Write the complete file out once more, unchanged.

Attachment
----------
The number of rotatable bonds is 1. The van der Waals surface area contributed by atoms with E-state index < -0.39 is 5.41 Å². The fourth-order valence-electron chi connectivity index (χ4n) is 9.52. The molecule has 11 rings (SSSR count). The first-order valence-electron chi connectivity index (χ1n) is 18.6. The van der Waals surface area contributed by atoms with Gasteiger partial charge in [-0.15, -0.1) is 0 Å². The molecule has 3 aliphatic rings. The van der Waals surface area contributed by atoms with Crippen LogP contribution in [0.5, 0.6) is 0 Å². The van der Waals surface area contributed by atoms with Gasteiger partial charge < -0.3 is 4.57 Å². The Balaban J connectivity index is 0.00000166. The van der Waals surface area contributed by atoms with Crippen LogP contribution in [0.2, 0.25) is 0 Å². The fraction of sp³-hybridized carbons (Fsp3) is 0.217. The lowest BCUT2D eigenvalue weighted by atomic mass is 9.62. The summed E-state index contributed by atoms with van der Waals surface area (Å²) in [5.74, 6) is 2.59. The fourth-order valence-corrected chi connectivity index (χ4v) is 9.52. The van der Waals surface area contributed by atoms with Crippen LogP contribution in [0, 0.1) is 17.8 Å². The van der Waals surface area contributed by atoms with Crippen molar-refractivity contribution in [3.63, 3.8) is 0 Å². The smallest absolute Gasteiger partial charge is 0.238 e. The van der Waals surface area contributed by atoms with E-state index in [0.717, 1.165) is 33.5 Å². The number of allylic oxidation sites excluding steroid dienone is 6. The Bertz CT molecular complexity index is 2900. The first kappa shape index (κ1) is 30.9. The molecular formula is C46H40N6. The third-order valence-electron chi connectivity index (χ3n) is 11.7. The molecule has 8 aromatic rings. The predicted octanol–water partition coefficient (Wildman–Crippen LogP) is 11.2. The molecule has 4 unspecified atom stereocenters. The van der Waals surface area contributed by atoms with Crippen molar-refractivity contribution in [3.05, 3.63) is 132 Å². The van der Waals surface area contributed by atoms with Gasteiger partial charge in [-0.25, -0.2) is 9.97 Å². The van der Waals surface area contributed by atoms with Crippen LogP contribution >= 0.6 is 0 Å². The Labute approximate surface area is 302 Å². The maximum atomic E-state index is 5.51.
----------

The number of rotatable bonds is 1. The van der Waals surface area contributed by atoms with E-state index < -0.39 is 5.41 Å². The fourth-order valence-electron chi connectivity index (χ4n) is 9.52. The molecule has 11 rings (SSSR count). The first-order valence-electron chi connectivity index (χ1n) is 18.6. The van der Waals surface area contributed by atoms with Gasteiger partial charge in [-0.15, -0.1) is 0 Å². The molecule has 3 aliphatic rings. The van der Waals surface area contributed by atoms with Crippen LogP contribution in [0.5, 0.6) is 0 Å². The van der Waals surface area contributed by atoms with Gasteiger partial charge < -0.3 is 4.57 Å². The Balaban J connectivity index is 0.00000166. The van der Waals surface area contributed by atoms with Crippen LogP contribution in [0.2, 0.25) is 0 Å². The fraction of sp³-hybridized carbons (Fsp3) is 0.217. The lowest BCUT2D eigenvalue weighted by atomic mass is 9.62. The summed E-state index contributed by atoms with van der Waals surface area (Å²) in [5.74, 6) is 2.59. The fourth-order valence-corrected chi connectivity index (χ4v) is 9.52. The van der Waals surface area contributed by atoms with Crippen LogP contribution in [0, 0.1) is 17.8 Å². The van der Waals surface area contributed by atoms with Crippen molar-refractivity contribution in [3.63, 3.8) is 0 Å². The smallest absolute Gasteiger partial charge is 0.238 e. The van der Waals surface area contributed by atoms with E-state index in [0.717, 1.165) is 33.5 Å². The number of allylic oxidation sites excluding steroid dienone is 6. The Bertz CT molecular complexity index is 2900. The first kappa shape index (κ1) is 30.9. The molecular formula is C46H40N6. The third-order valence-electron chi connectivity index (χ3n) is 11.7. The molecule has 8 aromatic rings. The predicted octanol–water partition coefficient (Wildman–Crippen LogP) is 11.2. The molecule has 4 unspecified atom stereocenters. The van der Waals surface area contributed by atoms with Crippen molar-refractivity contribution in [3.05, 3.63) is 132 Å². The van der Waals surface area contributed by atoms with Gasteiger partial charge in [-0.25, -0.2) is 9.97 Å². The van der Waals surface area contributed by atoms with Crippen LogP contribution >= 0.6 is 0 Å². The Labute approximate surface area is 302 Å². The maximum atomic E-state index is 5.51.